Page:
I initially became interested in this problem while talking with a friend. I don’t remember how we got on this topic.

The number of trees with \(L\) leaves is ill-defined; since, without imposing additional constraints, there are an infinite number of such trees. Two potentially useful additional constraints come to mind: limiting the total number of nodes and limiting the height. This post was rushed a bit because I wanted to test this new blogging platform. As a result, this post will only focus on the first constraint and impose the additional constraint that the tree be binary.


How many unique binary trees are there with \(N\) nodes and \(L\) leaves?


The solution to this problem is most easily described by a recurrence relation.

\[ C_{N,L} = \sum_{0 \le k \le N-1} \sum_{0 \le b \le L} C_{k,b}C_{N-k-1, L-b} + \delta_{N,0}\delta_{L,0} + \delta_{N,1}\delta_{L,1} \]

for \(N \gt L \gt 0\), \(N=L=0\) and \(N=L=1\) and \(C_{N,L} = 0\) otherwise.

In the above equation, \(\delta\) is the Kronecker delta. The \(\delta_{N,0}\delta_{L,0}\) term represents the empty tree and \(\delta_{N,1}\delta_{L,1}\) term represents the tree with one node.

I do not have a proof of correctness beyond what is implicit in the formulation above, but there are other ways to gain confidence in this answer.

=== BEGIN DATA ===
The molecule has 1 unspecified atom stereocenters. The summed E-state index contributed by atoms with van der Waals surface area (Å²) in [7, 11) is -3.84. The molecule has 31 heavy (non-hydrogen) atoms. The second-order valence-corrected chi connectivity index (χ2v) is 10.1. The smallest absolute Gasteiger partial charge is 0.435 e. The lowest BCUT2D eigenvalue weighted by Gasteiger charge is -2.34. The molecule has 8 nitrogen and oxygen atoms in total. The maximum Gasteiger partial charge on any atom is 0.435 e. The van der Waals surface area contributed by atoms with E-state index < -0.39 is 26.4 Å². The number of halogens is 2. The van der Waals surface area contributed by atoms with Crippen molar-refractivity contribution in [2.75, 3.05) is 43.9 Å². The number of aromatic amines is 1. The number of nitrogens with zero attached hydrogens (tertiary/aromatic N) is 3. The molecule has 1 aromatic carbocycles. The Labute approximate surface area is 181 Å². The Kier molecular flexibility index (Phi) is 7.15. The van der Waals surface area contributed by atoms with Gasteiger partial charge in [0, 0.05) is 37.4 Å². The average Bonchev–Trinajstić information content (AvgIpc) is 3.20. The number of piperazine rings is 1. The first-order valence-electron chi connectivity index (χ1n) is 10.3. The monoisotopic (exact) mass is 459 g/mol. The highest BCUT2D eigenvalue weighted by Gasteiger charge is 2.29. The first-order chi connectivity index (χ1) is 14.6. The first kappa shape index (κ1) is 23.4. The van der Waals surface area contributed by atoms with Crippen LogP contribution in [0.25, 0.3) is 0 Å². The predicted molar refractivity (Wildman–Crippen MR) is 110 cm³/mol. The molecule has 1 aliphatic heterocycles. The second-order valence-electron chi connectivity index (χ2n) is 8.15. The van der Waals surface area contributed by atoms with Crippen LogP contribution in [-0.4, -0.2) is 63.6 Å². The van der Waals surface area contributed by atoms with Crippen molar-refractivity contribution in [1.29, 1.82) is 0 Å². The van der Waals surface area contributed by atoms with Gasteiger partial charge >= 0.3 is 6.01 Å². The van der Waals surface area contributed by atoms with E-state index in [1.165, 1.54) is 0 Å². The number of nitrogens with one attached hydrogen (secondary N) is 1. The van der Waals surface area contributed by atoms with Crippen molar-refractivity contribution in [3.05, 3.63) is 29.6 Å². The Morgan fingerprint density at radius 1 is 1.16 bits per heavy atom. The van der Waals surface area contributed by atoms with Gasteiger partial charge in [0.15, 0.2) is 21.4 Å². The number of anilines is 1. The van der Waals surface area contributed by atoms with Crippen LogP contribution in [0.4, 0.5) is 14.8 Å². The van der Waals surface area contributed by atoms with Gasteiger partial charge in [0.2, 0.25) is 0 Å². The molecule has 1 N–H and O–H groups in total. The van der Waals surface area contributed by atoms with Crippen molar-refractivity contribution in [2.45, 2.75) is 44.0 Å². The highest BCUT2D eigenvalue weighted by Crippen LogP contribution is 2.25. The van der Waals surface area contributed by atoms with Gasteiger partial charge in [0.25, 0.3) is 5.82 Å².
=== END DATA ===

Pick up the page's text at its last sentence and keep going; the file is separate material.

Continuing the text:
Firstly, it is fortunate that the number of binary trees with \(N\) nodes (without the constraint on number of leaves) has a well known solution. Namely, it is given by the Catalan numbers which is defined using a similar recurrence relationship.

The Catalan numbers, \(C_N\) are given by the following formula: \[ C_N = \frac{1}{N+1} \binom{2N}{N} \]

It is obvious that the following relationship should hold, \[ C_N = \sum_{0 \le b \le N} C_{N,b} \]

This has been verified for up to \(N=100\). There is probably a simple inductive proof that can be made here.

It is also easy to verify that it is correct for \(L=1\) producing the expected \(C_{N,1} = 2^{N-1}\).


The Catalan numbers have many applications in combinatorics, this extention to the Catalan numbers may also be useful in some of those counting problems (by mapping problems for which the number of leaves has a meaningful image).

This recurrence relationship can be easily extended to a general n-ary tree using something similar to

\[ C_{N,L} = \sum_{p_i \in P} \sum_{b_i \in B} \prod_{i=0}^{I} C_{p_i,b_i} + \delta_{N,0}\delta_{L,0} + \delta_{N,1} \delta_{L,1} \]

Where \(P\) and \(B\) are the set of weak compositions of length \(I\) of \(N\) and \(L\) respectively. Where \(I\) determines the arity of the tree.

It would be interesting to develop an explicit formula for \(C_{N,L}\) perhaps by making use of generating functions.

I limited the scope of this problem since this post was rushed. I’m interested in tackling a few of the questions mentioned above in the future.


  • all terms up to \(N=100\) can be found here